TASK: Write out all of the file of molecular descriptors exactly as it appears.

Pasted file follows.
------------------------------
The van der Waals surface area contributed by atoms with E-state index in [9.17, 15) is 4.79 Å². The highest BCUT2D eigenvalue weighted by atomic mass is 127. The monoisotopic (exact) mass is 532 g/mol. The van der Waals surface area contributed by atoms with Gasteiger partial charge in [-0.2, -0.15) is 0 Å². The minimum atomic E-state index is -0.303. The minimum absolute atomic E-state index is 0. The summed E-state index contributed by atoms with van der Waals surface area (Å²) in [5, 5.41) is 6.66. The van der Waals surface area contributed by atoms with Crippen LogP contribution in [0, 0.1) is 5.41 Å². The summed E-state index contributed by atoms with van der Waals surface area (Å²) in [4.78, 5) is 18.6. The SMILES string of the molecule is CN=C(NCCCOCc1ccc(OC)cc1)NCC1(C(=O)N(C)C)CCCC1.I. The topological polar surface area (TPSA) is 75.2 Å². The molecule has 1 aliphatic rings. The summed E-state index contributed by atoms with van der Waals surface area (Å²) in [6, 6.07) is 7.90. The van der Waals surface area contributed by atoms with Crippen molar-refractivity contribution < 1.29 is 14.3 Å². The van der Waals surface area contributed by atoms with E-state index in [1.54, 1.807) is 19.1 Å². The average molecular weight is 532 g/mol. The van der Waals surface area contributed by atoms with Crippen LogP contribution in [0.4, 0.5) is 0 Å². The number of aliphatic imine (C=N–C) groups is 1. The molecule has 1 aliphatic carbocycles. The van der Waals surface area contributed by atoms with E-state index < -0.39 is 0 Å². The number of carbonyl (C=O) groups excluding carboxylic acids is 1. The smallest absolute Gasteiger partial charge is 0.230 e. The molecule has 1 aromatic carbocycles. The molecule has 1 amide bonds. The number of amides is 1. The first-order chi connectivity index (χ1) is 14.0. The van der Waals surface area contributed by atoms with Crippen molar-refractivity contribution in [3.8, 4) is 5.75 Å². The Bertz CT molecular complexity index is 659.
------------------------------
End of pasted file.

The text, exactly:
The van der Waals surface area contributed by atoms with E-state index in [9.17, 15) is 4.79 Å². The highest BCUT2D eigenvalue weighted by atomic mass is 127. The monoisotopic (exact) mass is 532 g/mol. The van der Waals surface area contributed by atoms with Gasteiger partial charge in [-0.2, -0.15) is 0 Å². The minimum atomic E-state index is -0.303. The minimum absolute atomic E-state index is 0. The summed E-state index contributed by atoms with van der Waals surface area (Å²) in [5, 5.41) is 6.66. The van der Waals surface area contributed by atoms with Crippen LogP contribution in [0, 0.1) is 5.41 Å². The summed E-state index contributed by atoms with van der Waals surface area (Å²) in [4.78, 5) is 18.6. The SMILES string of the molecule is CN=C(NCCCOCc1ccc(OC)cc1)NCC1(C(=O)N(C)C)CCCC1.I. The topological polar surface area (TPSA) is 75.2 Å². The molecule has 1 aliphatic rings. The summed E-state index contributed by atoms with van der Waals surface area (Å²) in [6, 6.07) is 7.90. The van der Waals surface area contributed by atoms with Crippen molar-refractivity contribution < 1.29 is 14.3 Å². The van der Waals surface area contributed by atoms with E-state index in [1.54, 1.807) is 19.1 Å². The average molecular weight is 532 g/mol. The van der Waals surface area contributed by atoms with Crippen LogP contribution in [0.4, 0.5) is 0 Å². The number of aliphatic imine (C=N–C) groups is 1. The molecule has 1 aliphatic carbocycles. The van der Waals surface area contributed by atoms with E-state index < -0.39 is 0 Å². The number of carbonyl (C=O) groups excluding carboxylic acids is 1. The smallest absolute Gasteiger partial charge is 0.230 e. The molecule has 1 aromatic carbocycles. The molecule has 1 amide bonds. The number of amides is 1. The first-order chi connectivity index (χ1) is 14.0. The van der Waals surface area contributed by atoms with Crippen molar-refractivity contribution in [3.8, 4) is 5.75 Å². The Bertz CT molecular complexity index is 659.